However, it has two major flaws. The first is the difficulty of determining an effective markup percentage. If this percentages too costly, the product may be overpriced for its market. On the other hand, if the markup percentage is too low, the seller is “giving away” profit that could have earned simply by assigning a higher price. In other words, the markup percentage needs to be set to account for the working of the market, and that is very difficult to do.

The second problem with markup pricing is that it separates pricing from other business functions. The product is priced after production quantities are decided upon, after cost are incurred, and almost without regard for the market or the marketing mix. To be effective, the various business functions should be integrated. The different types of pricing can vary in international marketing. Geographic pricing strategies deal with delivery cost.

The seller may assume all delivery cost, no matter where the buyer is located. The seller may share transportation cost with the buyer to pay the greatest part of delivery cost. When a foreign product enters a country, there is a tax added to the cost. Import duties are designed to protect specific domestic industries by raising the prices of competing imported products. The importer first pays most of the import duties.

After the importer pays the price it is then passed on to the customers through higher prices. These higher prices are usually less competitive. The cost of shipping and complying with other various regulations can also add to the pricing method. Prices are also effected by exchange rates, especially by changes in these rates. Financial limitations are normally imposed through exchange rates. It is required to convert local currency to foreign currency at government-imposed exchange rates.

Because of the added cost and uncertainties in the exchange rate, prices tend to be higher in foreign markets than in domestic markets. An important economic consideration is the distribution of income. The distribution of income, especially discretionary income, can widely vary from nation to nation. Discretionary income is of particular interest to marketers because consumers have more input in the spending of it. Income creates purchasing power. International marketers tend to concentrate on higher income countries as either personal, disposable, or discretionary.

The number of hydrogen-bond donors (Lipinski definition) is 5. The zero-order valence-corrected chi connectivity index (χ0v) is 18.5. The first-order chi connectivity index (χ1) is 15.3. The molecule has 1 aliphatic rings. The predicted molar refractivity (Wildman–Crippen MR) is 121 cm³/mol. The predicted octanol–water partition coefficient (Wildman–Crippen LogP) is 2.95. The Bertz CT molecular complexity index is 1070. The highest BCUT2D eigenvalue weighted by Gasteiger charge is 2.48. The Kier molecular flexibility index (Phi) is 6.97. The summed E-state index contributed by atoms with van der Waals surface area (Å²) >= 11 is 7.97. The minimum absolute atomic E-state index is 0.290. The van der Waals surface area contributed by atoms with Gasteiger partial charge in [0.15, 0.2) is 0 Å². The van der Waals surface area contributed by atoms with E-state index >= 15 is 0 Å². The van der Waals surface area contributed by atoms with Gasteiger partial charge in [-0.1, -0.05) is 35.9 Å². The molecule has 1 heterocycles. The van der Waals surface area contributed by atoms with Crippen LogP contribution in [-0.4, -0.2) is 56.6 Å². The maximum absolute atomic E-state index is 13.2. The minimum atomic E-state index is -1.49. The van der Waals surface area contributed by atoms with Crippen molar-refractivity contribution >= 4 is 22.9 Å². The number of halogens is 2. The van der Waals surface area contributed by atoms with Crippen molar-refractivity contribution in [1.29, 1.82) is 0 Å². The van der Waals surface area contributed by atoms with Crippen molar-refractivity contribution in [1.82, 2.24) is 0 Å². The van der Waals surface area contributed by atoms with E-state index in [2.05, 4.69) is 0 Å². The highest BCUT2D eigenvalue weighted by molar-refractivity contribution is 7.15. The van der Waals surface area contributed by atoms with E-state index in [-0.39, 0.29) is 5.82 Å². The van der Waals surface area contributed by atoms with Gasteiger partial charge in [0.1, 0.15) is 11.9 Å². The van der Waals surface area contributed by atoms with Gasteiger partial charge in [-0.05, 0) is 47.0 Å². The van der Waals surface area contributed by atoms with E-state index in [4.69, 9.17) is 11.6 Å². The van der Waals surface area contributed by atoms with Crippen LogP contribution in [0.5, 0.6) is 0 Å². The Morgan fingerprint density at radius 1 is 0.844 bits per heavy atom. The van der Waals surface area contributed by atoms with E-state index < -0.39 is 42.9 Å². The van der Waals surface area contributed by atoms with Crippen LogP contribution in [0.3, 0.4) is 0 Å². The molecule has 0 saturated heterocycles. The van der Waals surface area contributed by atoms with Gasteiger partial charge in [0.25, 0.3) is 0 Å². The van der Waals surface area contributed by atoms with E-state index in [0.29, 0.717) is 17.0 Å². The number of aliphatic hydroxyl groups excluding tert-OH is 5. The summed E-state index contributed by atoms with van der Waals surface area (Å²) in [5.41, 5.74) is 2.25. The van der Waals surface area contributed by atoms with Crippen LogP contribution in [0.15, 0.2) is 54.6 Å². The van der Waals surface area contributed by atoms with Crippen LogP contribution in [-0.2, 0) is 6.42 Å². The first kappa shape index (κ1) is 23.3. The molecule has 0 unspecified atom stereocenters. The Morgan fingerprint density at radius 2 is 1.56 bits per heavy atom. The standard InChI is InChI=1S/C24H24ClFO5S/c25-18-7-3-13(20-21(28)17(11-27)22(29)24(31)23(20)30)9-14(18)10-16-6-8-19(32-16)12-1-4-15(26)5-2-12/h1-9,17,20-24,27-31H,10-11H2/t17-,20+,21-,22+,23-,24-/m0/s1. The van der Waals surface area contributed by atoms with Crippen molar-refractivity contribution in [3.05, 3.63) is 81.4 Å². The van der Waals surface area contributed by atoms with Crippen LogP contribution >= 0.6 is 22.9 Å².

For obvious reasons, marketers tend to concentrate on higher income countries. Some producers have found that their products are more likely to sell in countries with low income. As in domestic marketing, the determining factor is how well the product satisfies its target market. International marketing encompasses all business activities that involve exchanges across national boundaries. A firm may enter the international market for many reasons.

Whatever the reason international marketing can provide and efficient way of entering the market. A firms marketing program must be adapted to foreign markets to account for differences in the business environment and target markets form nation to nation. The marketing mix may require the modification of cultural, social, economic, and legal differences. Foreign marketing requires the understanding of various additional costs, which tend to increase the prices of exported goods. The marketing program of an international company must adapt to the necessities of a foreign market.

The strategies it uses to accomplish a firms marketing goal should be the main priority of the marketing program. False assumptions frequently cause expensive mistakes in the market. The importance of international marketing.